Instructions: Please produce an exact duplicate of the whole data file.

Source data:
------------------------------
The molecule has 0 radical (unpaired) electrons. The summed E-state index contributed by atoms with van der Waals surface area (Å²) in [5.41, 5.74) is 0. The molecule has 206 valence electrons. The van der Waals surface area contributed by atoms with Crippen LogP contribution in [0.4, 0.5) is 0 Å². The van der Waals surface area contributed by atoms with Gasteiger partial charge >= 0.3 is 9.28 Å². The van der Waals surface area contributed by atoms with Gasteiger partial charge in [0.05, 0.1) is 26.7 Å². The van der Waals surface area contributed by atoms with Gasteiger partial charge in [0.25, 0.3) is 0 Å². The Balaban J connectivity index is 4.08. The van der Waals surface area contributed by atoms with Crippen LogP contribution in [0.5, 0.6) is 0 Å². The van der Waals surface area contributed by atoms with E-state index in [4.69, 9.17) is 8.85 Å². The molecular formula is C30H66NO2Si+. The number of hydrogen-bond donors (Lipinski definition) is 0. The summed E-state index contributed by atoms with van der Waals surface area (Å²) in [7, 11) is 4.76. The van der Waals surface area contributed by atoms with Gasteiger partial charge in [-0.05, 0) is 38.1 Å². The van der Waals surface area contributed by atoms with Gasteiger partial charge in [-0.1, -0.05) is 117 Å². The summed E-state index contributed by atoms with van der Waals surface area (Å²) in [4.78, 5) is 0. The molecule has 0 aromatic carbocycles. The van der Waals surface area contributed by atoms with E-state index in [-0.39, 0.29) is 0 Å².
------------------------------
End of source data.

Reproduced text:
The molecule has 0 radical (unpaired) electrons. The summed E-state index contributed by atoms with van der Waals surface area (Å²) in [5.41, 5.74) is 0. The molecule has 206 valence electrons. The van der Waals surface area contributed by atoms with Crippen LogP contribution in [0.4, 0.5) is 0 Å². The van der Waals surface area contributed by atoms with Gasteiger partial charge >= 0.3 is 9.28 Å². The van der Waals surface area contributed by atoms with Gasteiger partial charge in [0.05, 0.1) is 26.7 Å². The van der Waals surface area contributed by atoms with Gasteiger partial charge in [0.25, 0.3) is 0 Å². The Balaban J connectivity index is 4.08. The van der Waals surface area contributed by atoms with Crippen LogP contribution in [0.5, 0.6) is 0 Å². The van der Waals surface area contributed by atoms with E-state index in [4.69, 9.17) is 8.85 Å². The molecular formula is C30H66NO2Si+. The number of hydrogen-bond donors (Lipinski definition) is 0. The summed E-state index contributed by atoms with van der Waals surface area (Å²) in [7, 11) is 4.76. The van der Waals surface area contributed by atoms with Gasteiger partial charge in [-0.05, 0) is 38.1 Å². The van der Waals surface area contributed by atoms with Gasteiger partial charge in [-0.1, -0.05) is 117 Å². The summed E-state index contributed by atoms with van der Waals surface area (Å²) in [4.78, 5) is 0. The molecule has 0 aromatic carbocycles. The van der Waals surface area contributed by atoms with E-state index in [-0.39, 0.29) is 0 Å².